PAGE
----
A finance website founded by former University of Delaware students has agreed to pay $350,000 to settle charges that it posted fake reviews and steered customers toward firms that spent the site, in accordance with federal regulators.
The Federal Trade Commission Monday declared a proposed consent settlement with LendEDU.com and chief operators Nathaniel Matherson, and Alexander Coleman.
The consent settlement will be subject to public comment for a month after publication in the Federal Register, after which the commission will resolve whether to make the intended consent order final.
Based on the FTC’s administrative complaint, the operators of LendEDU.com claimed that the website offered “goal,” “accurate,” and “unbiased” details about consumer financial products, such as student loans, private loans, and credit cards.
However, LendEDU didn’t disclose that information on its website was influenced by payment from advertisers, authorities stated.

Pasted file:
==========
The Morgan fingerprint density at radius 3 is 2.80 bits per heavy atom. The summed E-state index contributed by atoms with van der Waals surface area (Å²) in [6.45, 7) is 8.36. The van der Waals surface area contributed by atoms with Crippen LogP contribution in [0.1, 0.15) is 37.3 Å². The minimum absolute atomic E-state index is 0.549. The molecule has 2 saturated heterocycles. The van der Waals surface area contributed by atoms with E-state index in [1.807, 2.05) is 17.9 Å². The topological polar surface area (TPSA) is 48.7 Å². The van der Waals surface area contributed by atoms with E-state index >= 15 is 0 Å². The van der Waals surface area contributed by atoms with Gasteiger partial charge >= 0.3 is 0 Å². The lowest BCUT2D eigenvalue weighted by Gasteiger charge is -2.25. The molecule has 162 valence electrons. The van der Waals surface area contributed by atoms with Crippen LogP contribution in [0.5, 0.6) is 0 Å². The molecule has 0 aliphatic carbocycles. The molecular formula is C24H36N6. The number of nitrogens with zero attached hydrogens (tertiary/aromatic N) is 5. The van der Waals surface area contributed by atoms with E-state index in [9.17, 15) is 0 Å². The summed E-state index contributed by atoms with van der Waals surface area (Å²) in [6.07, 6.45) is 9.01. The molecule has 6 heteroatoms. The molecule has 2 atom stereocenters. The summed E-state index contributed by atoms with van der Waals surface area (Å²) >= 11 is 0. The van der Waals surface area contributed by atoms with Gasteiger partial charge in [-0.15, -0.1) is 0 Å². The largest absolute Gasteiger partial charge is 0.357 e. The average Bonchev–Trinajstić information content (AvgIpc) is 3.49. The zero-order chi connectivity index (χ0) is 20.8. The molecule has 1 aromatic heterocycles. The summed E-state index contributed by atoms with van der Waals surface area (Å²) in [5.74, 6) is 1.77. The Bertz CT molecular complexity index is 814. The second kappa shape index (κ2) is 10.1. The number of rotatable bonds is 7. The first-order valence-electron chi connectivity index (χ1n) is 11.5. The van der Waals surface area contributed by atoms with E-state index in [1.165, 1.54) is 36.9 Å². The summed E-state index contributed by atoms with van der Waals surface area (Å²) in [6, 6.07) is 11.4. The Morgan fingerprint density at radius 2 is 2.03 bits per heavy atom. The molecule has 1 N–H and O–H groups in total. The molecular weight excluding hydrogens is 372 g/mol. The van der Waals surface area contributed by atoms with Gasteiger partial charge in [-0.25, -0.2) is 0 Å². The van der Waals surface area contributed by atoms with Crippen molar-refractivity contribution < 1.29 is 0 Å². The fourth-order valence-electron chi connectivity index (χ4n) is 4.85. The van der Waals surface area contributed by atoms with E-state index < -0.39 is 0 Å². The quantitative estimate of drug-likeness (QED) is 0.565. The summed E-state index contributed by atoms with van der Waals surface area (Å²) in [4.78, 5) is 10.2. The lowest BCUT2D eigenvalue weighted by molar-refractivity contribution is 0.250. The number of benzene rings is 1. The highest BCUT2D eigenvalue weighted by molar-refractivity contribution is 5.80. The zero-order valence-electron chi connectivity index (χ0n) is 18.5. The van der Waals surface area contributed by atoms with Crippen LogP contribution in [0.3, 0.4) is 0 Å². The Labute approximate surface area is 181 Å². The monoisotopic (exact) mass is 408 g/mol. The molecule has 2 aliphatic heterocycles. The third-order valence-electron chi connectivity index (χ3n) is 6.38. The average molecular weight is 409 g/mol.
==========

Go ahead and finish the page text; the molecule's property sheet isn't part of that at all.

Based on the grievance, the company pointed customers toward lenders and creditors that paid to influence its website content, including product rankings and ratings.
The company further posted false flattering critiques by its website. On third-party websites that had been written by employees, friends, or other associates of LendEDU, officers stated.
The website is run by ShopTutors, an organization that Matherson and Lenhard launched in 2014, while students at the University of Delaware to attach students with tutors. The corporate won the school’s annual business startup funding competition and eventually reworked into LendEDU, which is stationed in New Jersey.
In website postings last week, LendEDU executives noted that the company is compensated by some of the financial services firms listed on its webistes.